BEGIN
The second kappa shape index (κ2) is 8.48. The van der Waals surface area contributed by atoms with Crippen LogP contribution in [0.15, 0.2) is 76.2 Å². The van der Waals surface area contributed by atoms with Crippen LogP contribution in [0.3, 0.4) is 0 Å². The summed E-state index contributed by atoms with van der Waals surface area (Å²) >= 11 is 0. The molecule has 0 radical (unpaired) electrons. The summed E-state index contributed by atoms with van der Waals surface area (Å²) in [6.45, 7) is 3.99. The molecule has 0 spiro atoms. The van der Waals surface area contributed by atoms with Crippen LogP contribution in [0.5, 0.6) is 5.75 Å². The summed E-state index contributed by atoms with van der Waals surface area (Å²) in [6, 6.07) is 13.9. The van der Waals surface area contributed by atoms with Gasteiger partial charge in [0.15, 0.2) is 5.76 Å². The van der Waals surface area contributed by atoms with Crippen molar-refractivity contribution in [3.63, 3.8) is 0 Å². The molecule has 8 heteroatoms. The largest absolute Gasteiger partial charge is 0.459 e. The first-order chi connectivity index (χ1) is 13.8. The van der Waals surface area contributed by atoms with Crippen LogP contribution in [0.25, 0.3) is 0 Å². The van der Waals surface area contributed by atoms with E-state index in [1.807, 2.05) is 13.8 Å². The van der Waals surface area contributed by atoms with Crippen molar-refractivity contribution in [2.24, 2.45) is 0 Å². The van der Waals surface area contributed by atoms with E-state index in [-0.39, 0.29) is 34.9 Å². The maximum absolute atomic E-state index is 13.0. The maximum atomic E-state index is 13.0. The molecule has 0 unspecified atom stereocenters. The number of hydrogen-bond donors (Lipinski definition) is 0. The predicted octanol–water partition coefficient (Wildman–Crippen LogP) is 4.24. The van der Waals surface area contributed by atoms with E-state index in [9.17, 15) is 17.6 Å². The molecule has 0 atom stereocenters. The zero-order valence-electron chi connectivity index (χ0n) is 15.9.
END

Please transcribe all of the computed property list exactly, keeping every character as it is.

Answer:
The second kappa shape index (κ2) is 8.48. The van der Waals surface area contributed by atoms with Crippen LogP contribution in [0.15, 0.2) is 76.2 Å². The van der Waals surface area contributed by atoms with Crippen LogP contribution in [0.3, 0.4) is 0 Å². The summed E-state index contributed by atoms with van der Waals surface area (Å²) >= 11 is 0. The molecule has 0 radical (unpaired) electrons. The summed E-state index contributed by atoms with van der Waals surface area (Å²) in [6.45, 7) is 3.99. The molecule has 0 spiro atoms. The van der Waals surface area contributed by atoms with Crippen LogP contribution in [0.5, 0.6) is 5.75 Å². The summed E-state index contributed by atoms with van der Waals surface area (Å²) in [6, 6.07) is 13.9. The van der Waals surface area contributed by atoms with Gasteiger partial charge in [0.15, 0.2) is 5.76 Å². The van der Waals surface area contributed by atoms with Crippen molar-refractivity contribution in [3.63, 3.8) is 0 Å². The molecule has 8 heteroatoms. The largest absolute Gasteiger partial charge is 0.459 e. The first-order chi connectivity index (χ1) is 13.8. The van der Waals surface area contributed by atoms with Crippen LogP contribution in [0.25, 0.3) is 0 Å². The van der Waals surface area contributed by atoms with E-state index in [1.807, 2.05) is 13.8 Å². The van der Waals surface area contributed by atoms with Crippen molar-refractivity contribution in [2.24, 2.45) is 0 Å². The van der Waals surface area contributed by atoms with E-state index in [-0.39, 0.29) is 34.9 Å². The maximum absolute atomic E-state index is 13.0. The maximum atomic E-state index is 13.0. The molecule has 0 unspecified atom stereocenters. The number of hydrogen-bond donors (Lipinski definition) is 0. The predicted octanol–water partition coefficient (Wildman–Crippen LogP) is 4.24. The van der Waals surface area contributed by atoms with E-state index in [9.17, 15) is 17.6 Å². The molecule has 0 atom stereocenters. The zero-order valence-electron chi connectivity index (χ0n) is 15.9.